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Change of Attorney Slows Desisti Proceedings


By Rick Hiduk

During a brief pretrial conference concerning the Commonwealth vs. John Joseph Desisti case, Atty. Kelley Nelson, who had served as an assistant on the case to lead attorney John Flannery, announced via telephone that the state Office of the Attorney General was assigning a new prosecuting attorney as of Nov. 1, that being Atty. Joe McGettigan.

After questioning both Nelson and defense attorney Arthur Donato as to how soon their teams would be ready for a trial, Judge Maureen T. Beirne determined that scheduling a second pretrial conference for 11:30 a.m. on Tuesday, Nov. 22, would be in the best interest of both parties. Flannery is reportedly on medical leave.

While Donato suggested that the defense team could be adequately prepared within 30 days, Nelson told Beirne that, given the change in lead attorneys, her team would likely require additional time to prepare for a tentative January 2012 trial, which will include responding to a bill of particulars issued by Beirne after a hearing held in July.

“He’s going to have to dig in fast,” Beirne said of McGettigan, in reference to her desire to avoid falling too far behind and possibly being faced with “Rule 600” issues, which maintain that the proceedings be kept within a reasonable window of time from Desisti’s December 2010 arrest date. “I’d like to get this scheduled,” Beirne stated.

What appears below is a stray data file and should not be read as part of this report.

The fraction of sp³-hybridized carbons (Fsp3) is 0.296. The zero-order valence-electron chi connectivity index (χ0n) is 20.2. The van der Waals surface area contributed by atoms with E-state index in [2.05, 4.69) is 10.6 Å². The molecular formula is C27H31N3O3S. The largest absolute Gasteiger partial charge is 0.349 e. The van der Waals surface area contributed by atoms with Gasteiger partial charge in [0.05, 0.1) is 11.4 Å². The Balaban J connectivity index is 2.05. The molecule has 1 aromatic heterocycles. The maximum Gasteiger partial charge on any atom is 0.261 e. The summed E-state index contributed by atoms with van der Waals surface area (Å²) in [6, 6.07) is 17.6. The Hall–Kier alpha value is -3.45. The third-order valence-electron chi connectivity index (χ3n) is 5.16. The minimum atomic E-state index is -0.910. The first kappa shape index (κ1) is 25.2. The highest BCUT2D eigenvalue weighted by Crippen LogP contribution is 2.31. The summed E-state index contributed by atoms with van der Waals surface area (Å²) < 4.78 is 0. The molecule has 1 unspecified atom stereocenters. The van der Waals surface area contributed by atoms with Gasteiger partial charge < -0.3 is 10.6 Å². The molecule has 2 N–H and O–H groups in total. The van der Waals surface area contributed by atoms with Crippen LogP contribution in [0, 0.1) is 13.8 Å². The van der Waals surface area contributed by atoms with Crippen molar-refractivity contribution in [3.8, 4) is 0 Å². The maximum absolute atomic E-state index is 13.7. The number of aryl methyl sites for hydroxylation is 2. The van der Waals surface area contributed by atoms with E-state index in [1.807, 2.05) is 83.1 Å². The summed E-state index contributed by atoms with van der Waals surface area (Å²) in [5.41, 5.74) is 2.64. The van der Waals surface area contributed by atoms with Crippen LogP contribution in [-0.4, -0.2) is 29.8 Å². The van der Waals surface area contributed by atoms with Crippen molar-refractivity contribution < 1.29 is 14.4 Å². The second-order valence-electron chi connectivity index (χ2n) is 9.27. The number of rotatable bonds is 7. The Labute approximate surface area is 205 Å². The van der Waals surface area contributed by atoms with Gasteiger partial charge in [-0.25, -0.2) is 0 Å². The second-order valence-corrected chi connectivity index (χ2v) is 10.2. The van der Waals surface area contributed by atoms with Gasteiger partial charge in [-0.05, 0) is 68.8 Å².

Donato acknowledged Beirne’s suggestion of Jan. 9 as a target date to begin the trial, adding that, because the defense team had previously moved for a continuance of the preliminary hearing, the timeframe had been automatically extended by 30 days. Nelson related to Beirne that she also believes that a Jan. 9 start date was reasonable and would advise McGettigan of the decision.

When asked how long each side thought the impending trial might last, Donato replied that five to seven days after jury selection should be sufficient. Nelson first tried to defer any estimate of time to the, as of that day, unnamed new attorney but quickly proposed that the prosecutors would likely need a week or more to adequately present their case against Desisti, who has been charged with the 2006 killings of David and Carol Keeffe.

Although Nelson did not disclose the name of the new attorney during the teleconference, Donato indicated that he knew who would be taking Flannery’s place and was confident that McGettigan was up to the task of quickly acquainting himself with the proceedings and quickly bringing his prosecuting team up to speed. Both Nelson and Donato tabled their responses to questions by Beirne about jury qualification forms and questionnaires to the Nov. 22 pretrial conference.

Donato related to Beirne that some additional issues have arisen since the July hearing, but he expects to be able to work them out with the new attorney prior to the next event. “Miss Nelson and I have been taking steps to resolve them,” Donato stated, without disclosing any additional details.

According to information posted about McGettigan online, he served in the homicide unit of the U.S. District Attorney’s eastern Pennsylvania office from 1982 to 1993 and returned to the office in January 2010 to accept an appointment as first assistant. He has also served as first assistant in the Delaware County District Attorney’s office, where he was part of the team that successfully prosecuted John DuPont for murder.


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